Saturday, July 21, 2018

An Automotive Evolution

When A. and I met almost 17 years ago now, I was driving a Nissan Altima. It was a very practical car. At the time. Sure, the trunk was annoying because it was somehow hard to angle things into it, but I could always just use the backseat to haul things around. It fit five people, though I never even thought about that because I never had that many people in it.

Then Cubby was born.

I drove the Nissan for about a year after that before deciding I would really like a car in which I could load a baby into a car seat without awkward lifting and stretching. Also, the trunk was really awful for putting a stroller into, and with a kid in the backseat, that was no longer an option. Alsoalso, the A/C had stopped working.

So I bought the Awesome Subaru. And it was Awesome. So much room! So much cargo space in the back! So perfect!

Even after Charlie arrived, the Subaru was still just fine. It also sat five people. Barely, but there were only four of us.

Then I got pregnant with Jack and realized fitting three car seats in the back of the Subaru was going to be Not So Awesome. So I campaigned for a minivan, which A. bought. And it was perfect (albeit rusty). So much room! So much cargo space in back! A seven-passenger vehicle is great!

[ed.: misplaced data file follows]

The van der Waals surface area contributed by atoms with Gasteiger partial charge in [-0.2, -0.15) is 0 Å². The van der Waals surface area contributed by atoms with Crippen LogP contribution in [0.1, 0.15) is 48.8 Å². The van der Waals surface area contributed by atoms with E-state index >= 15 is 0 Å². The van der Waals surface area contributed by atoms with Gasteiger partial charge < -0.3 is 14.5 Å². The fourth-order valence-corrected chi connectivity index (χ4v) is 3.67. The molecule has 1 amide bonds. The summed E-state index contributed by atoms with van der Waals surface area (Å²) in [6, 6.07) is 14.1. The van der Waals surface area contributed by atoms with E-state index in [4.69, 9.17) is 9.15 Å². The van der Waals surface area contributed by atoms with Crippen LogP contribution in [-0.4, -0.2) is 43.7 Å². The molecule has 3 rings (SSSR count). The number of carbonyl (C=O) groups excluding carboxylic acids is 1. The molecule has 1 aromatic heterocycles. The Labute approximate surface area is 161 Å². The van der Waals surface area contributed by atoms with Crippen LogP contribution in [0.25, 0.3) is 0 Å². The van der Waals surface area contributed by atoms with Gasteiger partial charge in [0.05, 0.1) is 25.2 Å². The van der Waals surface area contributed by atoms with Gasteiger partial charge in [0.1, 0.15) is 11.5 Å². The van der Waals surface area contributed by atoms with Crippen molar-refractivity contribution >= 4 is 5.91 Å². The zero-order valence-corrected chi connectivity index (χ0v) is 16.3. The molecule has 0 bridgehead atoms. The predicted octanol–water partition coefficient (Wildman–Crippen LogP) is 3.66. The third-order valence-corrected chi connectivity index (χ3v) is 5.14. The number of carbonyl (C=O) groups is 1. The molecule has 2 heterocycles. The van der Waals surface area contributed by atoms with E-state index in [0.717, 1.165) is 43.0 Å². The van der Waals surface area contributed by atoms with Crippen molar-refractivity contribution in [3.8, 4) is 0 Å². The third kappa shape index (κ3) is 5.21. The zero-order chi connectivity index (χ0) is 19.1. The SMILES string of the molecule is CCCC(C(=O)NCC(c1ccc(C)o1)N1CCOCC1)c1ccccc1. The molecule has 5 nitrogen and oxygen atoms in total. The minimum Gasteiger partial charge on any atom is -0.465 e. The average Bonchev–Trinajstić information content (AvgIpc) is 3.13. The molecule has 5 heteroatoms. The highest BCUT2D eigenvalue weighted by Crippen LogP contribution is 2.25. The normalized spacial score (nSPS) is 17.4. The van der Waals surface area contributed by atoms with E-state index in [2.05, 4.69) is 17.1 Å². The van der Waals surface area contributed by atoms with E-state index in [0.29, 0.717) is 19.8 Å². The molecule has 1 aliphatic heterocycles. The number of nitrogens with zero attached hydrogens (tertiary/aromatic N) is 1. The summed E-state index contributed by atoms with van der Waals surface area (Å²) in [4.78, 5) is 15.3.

Then--I bet you can see the progression here-- the minivan died of cancerous rust and I got pregnant with Poppy. I realized that adding a fourth child to a seven-passenger minivan was going to mean losing all my cargo space in the back.

So we bought the Honda Pilot. And it was just right. So much room! So much cargo space in the back! It carried eight passengers, and we were only a family of six.

Then, just last week, the (still Awesome, but less so for a family of six) Subaru suffered a fatal computer collapse and is no longer legal to drive. So we had to look for another new vehicle. And we didn't feel that the Honda really had enough cargo space because we can't stow away all the seats in the back, as we actually need them for our children.

So where do you go from an 8-passenger SUV? Only one place to go. Up. Waaay up.

Behold, the beast.

That is a 12-passenger Chevy Express 3500. The "3500" indicates that it's heavy-duty. It's essentially a heavy-duty truck with a lot of seats, which means that it can tow easily. 

When A. showed me a photo of it before buying it, I said, "Damn, that's a van, man." It's not a minivan. It's not a van trying to pass as an SUV. It is 100%, unapologetically a real van. And it is huge.

When I was talking to my sister about it, I probably repeated a few times that it was a really big van, possibly trying to convince myself of this fact. Like, yes, I am going to be driving a really big van. After the third or so repetition of this, my sister replied, "I hate to break it to you, Kristin, but you have a really big family."

Yeah. I guess so*. And they love the van.

Charlie asked if we were going to live in it. No, son, although I suppose it's nice to have the option if things go terribly wrong on our upcoming cross-country road trip.

Speaking of the road trip, we can now rent the largest U-Haul trailer to haul the remainder of our things cross-country. The van can pull it. The van can pull anything.

So I am now a mom with four kids who drives a full-size, heavy-duty van with a towing hitch. I did not see this coming seventeen years ago.